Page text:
In which the female protagonist doesn’t have to marry or breed in a YA dystopian. For once.

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In which the female protagonist doesn’t have to marry or breed in a YA dystopian. For once.

Under My Skin is releasing on Tuesday, December 9. It is up against several good books releasing that day, so it might not be on your radar yet, but it should be. I know that the dystopian bubble is bursting right now, but Under My Skin reads as more science fiction than teen dystopian romance. No one has to get married or knocked up — this one goes in a different direction, with much more horrifying results. Big Brother hasn’t got anything on these people when it comes to invading personal privacy! The cover screams The Selection, but don’t be fooled — Tate is a character much more likely to study The Art of War than an Emily Post book on manners.
Under My SkinUnder My Skin by Shawntelle Madison
My rating: 4 of 5 stars
I received an ARC of this book from the publisher via Net Galley in exchange for an honest review.

Tate has plans for her future. When she unexpectedly passes the mandatory test to be apprenticed to the Water Bearers, everything changes. She never wanted the pampered life promised to a Water Bearer. She never asked to be swept into the privileged life of the ruling class. She never could have anticipated the true horrors that come with passing that simple little test. I was quite surprised by the direction this book went. This was a new twist on dystopia that I have not seen before. Engaging and mysterious, suspenseful and tense, this book kept me guessing all the way to the end. The writing stumbled a little bit in the scenes following the test — I found myself overwhelmed with character names and unclear pronouns for a few pages, but it quickly righted itself and was consistently strong through the rest of the novel. I also felt like the light romance was a misstep. It was a very minor subplot, but when it did crop up, it felt like it came out of nowhere and was based on nothing. Please alert the media that every ya book doesn’t have to have romance, especially one that has such an interesting major conflict. I am adding this to my high school classroom library wish list. I think many of my students will be drawn to the cover and the premise. Language and light romance make this appropriate for all ages.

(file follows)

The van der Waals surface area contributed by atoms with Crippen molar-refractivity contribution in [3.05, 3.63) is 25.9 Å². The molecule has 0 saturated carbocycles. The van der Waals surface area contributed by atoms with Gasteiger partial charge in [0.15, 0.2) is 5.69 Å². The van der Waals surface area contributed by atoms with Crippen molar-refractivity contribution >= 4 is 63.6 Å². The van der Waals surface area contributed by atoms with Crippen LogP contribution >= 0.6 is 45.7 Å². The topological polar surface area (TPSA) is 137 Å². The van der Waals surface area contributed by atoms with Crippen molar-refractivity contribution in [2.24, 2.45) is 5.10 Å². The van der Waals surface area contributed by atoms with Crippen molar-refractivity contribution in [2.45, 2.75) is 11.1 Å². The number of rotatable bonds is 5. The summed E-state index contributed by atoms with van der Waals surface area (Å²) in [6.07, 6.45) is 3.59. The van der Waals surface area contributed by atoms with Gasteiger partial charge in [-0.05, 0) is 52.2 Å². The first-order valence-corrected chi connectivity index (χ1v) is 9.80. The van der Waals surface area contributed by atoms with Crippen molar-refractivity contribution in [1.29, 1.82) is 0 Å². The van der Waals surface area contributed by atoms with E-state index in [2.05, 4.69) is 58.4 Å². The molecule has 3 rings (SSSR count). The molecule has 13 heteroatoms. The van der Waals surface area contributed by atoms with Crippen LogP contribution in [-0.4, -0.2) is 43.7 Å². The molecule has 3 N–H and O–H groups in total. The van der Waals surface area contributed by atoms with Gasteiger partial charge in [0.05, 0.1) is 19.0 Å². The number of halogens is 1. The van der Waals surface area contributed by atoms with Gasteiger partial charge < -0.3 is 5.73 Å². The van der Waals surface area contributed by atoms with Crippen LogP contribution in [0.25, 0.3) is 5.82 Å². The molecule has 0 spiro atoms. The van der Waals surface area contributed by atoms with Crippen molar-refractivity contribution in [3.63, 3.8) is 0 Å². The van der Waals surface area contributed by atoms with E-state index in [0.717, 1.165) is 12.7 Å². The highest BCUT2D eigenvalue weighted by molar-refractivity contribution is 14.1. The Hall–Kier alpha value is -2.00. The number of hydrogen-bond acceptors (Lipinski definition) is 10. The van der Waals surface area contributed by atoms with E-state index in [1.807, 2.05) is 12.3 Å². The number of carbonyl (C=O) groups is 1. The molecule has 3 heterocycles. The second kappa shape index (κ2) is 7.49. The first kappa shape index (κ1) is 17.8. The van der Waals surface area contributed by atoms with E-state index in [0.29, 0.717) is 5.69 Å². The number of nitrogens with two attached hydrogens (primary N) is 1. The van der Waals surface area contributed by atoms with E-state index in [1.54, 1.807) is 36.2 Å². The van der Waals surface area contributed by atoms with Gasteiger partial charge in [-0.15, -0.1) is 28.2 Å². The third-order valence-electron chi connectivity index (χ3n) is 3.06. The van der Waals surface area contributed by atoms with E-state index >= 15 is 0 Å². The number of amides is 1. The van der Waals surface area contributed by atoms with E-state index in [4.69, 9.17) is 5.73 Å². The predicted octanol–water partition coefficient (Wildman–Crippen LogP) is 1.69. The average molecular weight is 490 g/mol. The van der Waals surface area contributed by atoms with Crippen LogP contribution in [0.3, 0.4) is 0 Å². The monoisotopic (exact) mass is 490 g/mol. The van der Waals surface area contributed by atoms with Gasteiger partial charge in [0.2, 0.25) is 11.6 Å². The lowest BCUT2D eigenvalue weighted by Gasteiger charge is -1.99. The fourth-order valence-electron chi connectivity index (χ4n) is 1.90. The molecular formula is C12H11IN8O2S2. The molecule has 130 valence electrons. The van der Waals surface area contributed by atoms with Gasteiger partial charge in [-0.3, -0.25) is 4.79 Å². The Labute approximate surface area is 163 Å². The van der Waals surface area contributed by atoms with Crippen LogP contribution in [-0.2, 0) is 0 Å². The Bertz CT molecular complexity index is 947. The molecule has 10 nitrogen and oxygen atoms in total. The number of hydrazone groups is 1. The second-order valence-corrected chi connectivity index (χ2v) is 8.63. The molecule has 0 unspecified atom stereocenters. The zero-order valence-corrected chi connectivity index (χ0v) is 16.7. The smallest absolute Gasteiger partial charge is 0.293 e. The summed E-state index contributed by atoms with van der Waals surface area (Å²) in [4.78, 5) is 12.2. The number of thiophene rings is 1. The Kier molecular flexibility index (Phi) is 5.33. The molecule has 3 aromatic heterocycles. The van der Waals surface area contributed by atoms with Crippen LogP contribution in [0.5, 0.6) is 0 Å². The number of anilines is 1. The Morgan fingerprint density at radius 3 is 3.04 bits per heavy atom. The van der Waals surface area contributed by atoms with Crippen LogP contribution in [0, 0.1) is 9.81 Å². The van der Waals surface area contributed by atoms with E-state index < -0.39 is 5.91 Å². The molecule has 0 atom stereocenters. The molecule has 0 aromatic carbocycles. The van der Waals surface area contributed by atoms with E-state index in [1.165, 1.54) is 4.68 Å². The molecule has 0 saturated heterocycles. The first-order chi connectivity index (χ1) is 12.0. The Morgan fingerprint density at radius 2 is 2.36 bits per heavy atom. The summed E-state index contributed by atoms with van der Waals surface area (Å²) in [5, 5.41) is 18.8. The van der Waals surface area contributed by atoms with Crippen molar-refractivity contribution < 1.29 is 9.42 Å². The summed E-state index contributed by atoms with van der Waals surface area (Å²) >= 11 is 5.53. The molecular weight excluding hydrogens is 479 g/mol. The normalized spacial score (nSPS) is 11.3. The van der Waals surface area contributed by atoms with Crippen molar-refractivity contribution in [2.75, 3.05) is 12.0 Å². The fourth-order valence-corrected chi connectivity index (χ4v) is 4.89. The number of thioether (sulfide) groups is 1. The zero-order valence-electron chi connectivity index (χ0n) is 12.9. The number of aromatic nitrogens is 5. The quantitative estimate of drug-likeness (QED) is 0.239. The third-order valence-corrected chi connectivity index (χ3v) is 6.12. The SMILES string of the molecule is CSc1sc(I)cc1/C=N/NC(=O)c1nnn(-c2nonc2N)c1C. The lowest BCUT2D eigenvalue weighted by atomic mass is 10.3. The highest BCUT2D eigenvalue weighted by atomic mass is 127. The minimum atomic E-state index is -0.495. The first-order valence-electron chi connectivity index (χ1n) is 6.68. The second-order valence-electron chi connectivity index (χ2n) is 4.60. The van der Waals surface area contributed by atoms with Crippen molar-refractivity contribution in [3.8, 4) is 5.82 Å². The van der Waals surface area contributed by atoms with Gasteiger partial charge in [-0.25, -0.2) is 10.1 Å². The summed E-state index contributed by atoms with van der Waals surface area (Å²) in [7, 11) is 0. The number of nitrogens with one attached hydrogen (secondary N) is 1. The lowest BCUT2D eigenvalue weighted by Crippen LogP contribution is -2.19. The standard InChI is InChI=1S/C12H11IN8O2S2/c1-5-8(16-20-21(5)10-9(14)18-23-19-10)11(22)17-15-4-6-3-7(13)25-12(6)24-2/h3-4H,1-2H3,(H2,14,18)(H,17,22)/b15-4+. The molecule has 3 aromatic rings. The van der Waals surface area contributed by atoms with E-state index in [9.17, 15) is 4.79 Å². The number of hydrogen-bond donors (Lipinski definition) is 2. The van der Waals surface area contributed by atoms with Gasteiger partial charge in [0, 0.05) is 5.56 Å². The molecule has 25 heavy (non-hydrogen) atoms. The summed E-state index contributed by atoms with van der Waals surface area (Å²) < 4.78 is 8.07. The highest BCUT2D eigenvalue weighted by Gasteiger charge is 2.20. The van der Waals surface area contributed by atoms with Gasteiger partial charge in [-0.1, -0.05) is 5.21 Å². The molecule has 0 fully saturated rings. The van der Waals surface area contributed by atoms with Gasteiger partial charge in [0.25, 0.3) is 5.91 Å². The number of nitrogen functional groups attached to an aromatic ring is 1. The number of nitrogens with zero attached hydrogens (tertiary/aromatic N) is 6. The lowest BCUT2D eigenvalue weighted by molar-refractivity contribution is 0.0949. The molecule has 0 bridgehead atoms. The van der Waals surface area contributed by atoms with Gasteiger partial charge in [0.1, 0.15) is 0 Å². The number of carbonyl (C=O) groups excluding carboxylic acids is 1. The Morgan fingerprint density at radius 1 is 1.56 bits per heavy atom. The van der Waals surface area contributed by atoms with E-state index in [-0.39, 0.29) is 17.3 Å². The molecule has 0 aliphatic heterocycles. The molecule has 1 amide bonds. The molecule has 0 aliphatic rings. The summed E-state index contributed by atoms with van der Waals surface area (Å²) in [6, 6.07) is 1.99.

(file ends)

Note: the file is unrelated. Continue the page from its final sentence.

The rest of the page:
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About queenbook

When the final bell rings, I stash those messy piles of essays and analysis assignments in a desk drawer and I head home to a pile of good books. My kids and dog eat too many chicken nuggets and the house could be neater, but as long as I get my daily read, I guess we are doing all right. When I was twelve and fifteen and eighteen and twenty, I believed I needed to get out there and do those things I had just been reading about, which ended in disaster, tears, a tattoo that scares me every time I catch a glimpse of it in the mirror, and the realization that some of us are meant for action, and some of us are meant to critique the pace of action in a book. I read primarily YA fiction as I have a rather hulking classroom library and a hundred high school readers to engage daily. Nothing makes me happier than coming to school and finding an impatient teenager waiting by my door to turn in a book and get another one just like it. I adore a good zombie, a medieval princess, or girl assassin (I would like them all in one book if you are a writer looking for some inspiration). I add historical mystery to my wish list a year in advance, and you should get out of my way when the next Outlander book comes out. I have an embarrassing fondness for rock star books, but only if they don’t get too trashy and embarrass me. My favorite book of all time is The Blue Castle by L.M. Montgomery. My book boyfriends include Gilbert Blythe, Alonzo Wilder, and Jamie Fraser. They are mine and you can’t have them.

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